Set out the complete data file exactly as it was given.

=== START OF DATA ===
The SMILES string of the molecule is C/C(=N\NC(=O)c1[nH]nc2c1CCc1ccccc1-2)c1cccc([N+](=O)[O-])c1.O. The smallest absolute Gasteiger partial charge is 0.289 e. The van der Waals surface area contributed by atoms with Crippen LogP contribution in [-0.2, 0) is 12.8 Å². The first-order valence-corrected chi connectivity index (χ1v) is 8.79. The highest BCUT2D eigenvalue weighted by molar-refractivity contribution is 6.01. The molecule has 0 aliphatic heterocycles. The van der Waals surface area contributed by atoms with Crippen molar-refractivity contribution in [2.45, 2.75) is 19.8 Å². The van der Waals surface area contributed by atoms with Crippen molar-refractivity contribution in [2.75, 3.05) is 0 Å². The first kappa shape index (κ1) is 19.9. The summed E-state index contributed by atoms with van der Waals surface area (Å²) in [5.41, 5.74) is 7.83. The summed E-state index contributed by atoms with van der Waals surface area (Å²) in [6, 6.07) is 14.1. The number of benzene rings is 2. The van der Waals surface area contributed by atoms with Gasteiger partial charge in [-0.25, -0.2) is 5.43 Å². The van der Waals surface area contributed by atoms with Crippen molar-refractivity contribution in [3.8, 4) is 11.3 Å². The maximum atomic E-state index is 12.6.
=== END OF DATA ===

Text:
The SMILES string of the molecule is C/C(=N\NC(=O)c1[nH]nc2c1CCc1ccccc1-2)c1cccc([N+](=O)[O-])c1.O. The smallest absolute Gasteiger partial charge is 0.289 e. The van der Waals surface area contributed by atoms with Crippen LogP contribution in [-0.2, 0) is 12.8 Å². The first-order valence-corrected chi connectivity index (χ1v) is 8.79. The highest BCUT2D eigenvalue weighted by molar-refractivity contribution is 6.01. The molecule has 0 aliphatic heterocycles. The van der Waals surface area contributed by atoms with Crippen molar-refractivity contribution in [2.45, 2.75) is 19.8 Å². The van der Waals surface area contributed by atoms with Crippen molar-refractivity contribution in [2.75, 3.05) is 0 Å². The first kappa shape index (κ1) is 19.9. The summed E-state index contributed by atoms with van der Waals surface area (Å²) in [5.41, 5.74) is 7.83. The summed E-state index contributed by atoms with van der Waals surface area (Å²) in [6, 6.07) is 14.1. The number of benzene rings is 2. The van der Waals surface area contributed by atoms with Gasteiger partial charge in [-0.25, -0.2) is 5.43 Å². The van der Waals surface area contributed by atoms with Crippen molar-refractivity contribution in [3.8, 4) is 11.3 Å². The maximum atomic E-state index is 12.6.